by Amy Atkins
In the BW newsroom, we work on fancy little Mac Minis and 19-inch LCD screens, we sport cell phones, we haul around our laptops, we save documents in the cloud. And on every laminated desk surface, computer monitor and phone receiver, sticks a little throwback to a time when stories were clacked out on old IBM Selectrics and we still had to go to the library to do research: Post-It Notes.
Since their invention in 1980, 3M's Post-It Notes with their mysterious sticky-but-not-too-sticky properties have become as much a staple of the modern office as, well, staples. They've also found their way out of the cubicle and into popular culture.
In 1997's Romy and Michele's High School Reunion, Michele (played by Lisa Kudrow) dreams about inventing the coolest thing she can think of to impress the clique of snotty bitches that made high school hellish.
Michele: Oh, okay. Um, I invented Post-Its.
- Inventors of Post-It Notes and high fashion.
Christie: No offense, Michele, but how in the world did you think of Post-Its?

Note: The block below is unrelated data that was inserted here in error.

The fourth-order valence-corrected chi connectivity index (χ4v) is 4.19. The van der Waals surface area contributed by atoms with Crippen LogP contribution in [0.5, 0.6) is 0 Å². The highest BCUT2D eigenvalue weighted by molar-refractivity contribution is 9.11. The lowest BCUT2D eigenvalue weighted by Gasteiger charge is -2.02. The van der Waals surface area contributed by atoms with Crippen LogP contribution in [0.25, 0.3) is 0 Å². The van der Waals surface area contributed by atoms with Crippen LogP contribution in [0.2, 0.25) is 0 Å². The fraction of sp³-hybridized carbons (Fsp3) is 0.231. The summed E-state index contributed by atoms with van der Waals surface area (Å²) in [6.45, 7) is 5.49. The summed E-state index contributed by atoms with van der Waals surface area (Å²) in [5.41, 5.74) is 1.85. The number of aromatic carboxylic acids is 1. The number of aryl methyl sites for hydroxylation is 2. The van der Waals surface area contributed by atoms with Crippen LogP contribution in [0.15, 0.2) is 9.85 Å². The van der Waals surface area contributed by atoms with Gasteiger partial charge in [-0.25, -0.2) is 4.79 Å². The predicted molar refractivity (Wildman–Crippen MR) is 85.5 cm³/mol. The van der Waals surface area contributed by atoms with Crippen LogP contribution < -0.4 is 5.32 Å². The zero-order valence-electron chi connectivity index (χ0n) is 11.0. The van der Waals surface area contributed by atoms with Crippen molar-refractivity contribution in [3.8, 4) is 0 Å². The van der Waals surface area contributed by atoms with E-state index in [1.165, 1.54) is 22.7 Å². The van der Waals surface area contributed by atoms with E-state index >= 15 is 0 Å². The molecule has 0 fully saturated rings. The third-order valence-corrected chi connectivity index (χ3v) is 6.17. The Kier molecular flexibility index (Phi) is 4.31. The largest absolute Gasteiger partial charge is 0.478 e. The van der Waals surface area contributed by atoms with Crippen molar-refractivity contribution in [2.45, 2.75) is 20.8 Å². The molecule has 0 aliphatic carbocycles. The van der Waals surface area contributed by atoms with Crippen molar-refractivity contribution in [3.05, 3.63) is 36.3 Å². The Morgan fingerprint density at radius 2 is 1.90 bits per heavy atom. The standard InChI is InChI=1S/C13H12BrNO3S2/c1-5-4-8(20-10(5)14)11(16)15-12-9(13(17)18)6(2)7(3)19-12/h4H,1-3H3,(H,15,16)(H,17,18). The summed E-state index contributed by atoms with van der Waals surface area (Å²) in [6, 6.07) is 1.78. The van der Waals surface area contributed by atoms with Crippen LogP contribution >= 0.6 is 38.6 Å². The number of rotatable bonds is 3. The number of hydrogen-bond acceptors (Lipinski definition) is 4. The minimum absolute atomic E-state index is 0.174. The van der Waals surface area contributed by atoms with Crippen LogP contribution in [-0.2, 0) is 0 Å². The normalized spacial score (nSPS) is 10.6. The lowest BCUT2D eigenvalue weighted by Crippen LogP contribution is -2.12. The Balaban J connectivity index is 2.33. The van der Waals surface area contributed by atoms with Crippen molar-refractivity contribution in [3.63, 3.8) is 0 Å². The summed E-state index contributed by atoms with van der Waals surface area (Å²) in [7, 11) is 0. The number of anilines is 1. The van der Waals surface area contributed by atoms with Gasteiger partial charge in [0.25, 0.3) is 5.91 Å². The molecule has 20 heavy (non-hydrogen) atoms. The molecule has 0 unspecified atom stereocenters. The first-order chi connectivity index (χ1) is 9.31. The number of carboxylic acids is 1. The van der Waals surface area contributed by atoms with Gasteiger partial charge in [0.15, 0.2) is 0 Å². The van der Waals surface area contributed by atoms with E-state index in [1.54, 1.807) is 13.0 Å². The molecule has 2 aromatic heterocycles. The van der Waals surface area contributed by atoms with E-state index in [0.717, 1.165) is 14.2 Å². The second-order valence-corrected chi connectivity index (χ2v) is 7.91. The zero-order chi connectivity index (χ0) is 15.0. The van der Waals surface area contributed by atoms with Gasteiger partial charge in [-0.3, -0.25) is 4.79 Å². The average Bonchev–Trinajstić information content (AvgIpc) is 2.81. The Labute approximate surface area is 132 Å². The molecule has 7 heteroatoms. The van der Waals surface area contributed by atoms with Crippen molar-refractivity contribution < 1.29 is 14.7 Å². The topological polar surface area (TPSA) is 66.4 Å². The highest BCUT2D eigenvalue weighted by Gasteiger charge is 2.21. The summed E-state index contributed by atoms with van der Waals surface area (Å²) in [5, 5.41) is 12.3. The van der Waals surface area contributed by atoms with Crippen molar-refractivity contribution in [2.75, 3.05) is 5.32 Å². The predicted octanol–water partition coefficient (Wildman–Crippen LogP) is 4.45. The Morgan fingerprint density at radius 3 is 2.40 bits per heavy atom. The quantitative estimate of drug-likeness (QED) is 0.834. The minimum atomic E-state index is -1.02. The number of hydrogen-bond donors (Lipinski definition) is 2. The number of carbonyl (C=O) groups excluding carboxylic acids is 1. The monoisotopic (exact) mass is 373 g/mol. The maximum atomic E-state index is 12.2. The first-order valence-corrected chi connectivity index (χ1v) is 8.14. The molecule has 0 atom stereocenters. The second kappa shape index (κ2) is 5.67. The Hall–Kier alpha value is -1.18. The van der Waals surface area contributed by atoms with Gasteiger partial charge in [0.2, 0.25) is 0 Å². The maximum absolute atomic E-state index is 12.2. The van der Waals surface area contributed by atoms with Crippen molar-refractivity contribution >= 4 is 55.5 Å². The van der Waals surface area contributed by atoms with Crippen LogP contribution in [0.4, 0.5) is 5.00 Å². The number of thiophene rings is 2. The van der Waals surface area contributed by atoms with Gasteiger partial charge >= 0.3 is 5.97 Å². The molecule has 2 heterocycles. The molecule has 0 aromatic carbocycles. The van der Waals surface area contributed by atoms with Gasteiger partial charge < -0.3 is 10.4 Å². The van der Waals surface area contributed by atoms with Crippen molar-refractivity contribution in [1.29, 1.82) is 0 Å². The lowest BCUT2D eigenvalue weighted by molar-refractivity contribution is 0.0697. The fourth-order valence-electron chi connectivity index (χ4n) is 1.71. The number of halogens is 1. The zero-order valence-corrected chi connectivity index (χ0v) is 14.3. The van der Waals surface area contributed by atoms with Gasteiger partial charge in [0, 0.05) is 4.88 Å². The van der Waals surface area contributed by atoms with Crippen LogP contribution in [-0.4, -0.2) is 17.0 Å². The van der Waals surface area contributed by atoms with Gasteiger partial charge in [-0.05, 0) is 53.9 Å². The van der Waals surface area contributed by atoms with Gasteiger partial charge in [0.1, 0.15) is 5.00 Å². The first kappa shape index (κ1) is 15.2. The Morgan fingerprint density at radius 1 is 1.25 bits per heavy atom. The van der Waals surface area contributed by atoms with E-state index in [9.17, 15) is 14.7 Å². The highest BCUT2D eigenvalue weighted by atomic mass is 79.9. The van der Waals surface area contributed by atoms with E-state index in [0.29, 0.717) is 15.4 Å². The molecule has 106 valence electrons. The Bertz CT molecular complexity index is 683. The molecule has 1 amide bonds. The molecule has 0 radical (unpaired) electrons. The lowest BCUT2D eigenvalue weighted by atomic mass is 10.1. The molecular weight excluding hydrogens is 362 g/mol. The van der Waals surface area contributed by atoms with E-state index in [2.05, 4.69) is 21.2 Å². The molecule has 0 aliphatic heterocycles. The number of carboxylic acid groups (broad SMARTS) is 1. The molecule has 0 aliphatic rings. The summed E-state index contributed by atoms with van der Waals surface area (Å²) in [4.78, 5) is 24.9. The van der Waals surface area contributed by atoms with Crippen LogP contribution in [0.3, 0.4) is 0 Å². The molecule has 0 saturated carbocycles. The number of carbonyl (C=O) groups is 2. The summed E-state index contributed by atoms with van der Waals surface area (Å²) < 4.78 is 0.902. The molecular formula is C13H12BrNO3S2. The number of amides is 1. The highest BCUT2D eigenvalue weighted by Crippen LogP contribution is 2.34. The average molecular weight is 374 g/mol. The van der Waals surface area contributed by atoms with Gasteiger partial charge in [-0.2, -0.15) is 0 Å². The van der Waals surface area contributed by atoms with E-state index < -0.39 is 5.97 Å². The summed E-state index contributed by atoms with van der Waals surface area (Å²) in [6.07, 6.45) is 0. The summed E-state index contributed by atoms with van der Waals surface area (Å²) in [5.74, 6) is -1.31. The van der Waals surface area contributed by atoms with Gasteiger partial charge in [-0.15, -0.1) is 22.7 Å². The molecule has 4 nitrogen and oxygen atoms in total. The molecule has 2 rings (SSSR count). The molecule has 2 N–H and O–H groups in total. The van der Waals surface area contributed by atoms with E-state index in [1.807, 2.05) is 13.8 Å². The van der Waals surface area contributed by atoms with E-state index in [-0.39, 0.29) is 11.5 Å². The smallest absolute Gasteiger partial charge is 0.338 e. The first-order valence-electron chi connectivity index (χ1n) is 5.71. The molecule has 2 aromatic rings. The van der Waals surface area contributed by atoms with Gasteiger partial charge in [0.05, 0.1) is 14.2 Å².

Michele: Actually I invented a special kind of glue.
Christie: Oh really? Well then I'm sure you wouldn't mind giving us a detailed account of exactly how you concocted this miracle glue, would you?
Michele: No. Um, well, ordinarily when you make glue first you need to thermoset your resin and then after it cools you have to mix in an epoxide, which is really just a fancy-schmancy name for any simple oxygenated adhesive, right? And then I thought maybe, just maybe, you could raise the viscosity by adding a complex glucose derivative during the emulsification process and it turns out I was right.
In 2000, Latvian costume designer Ilze Vitolina created a collection of designer gowns fashioned from Post-It Notes.
David Alvarez used more than 2,000 Post-It Notes to create a large "mural" of Ray Charles
And somebody used Post-It Notes to piss off a colleague. But it's OK. They come right off.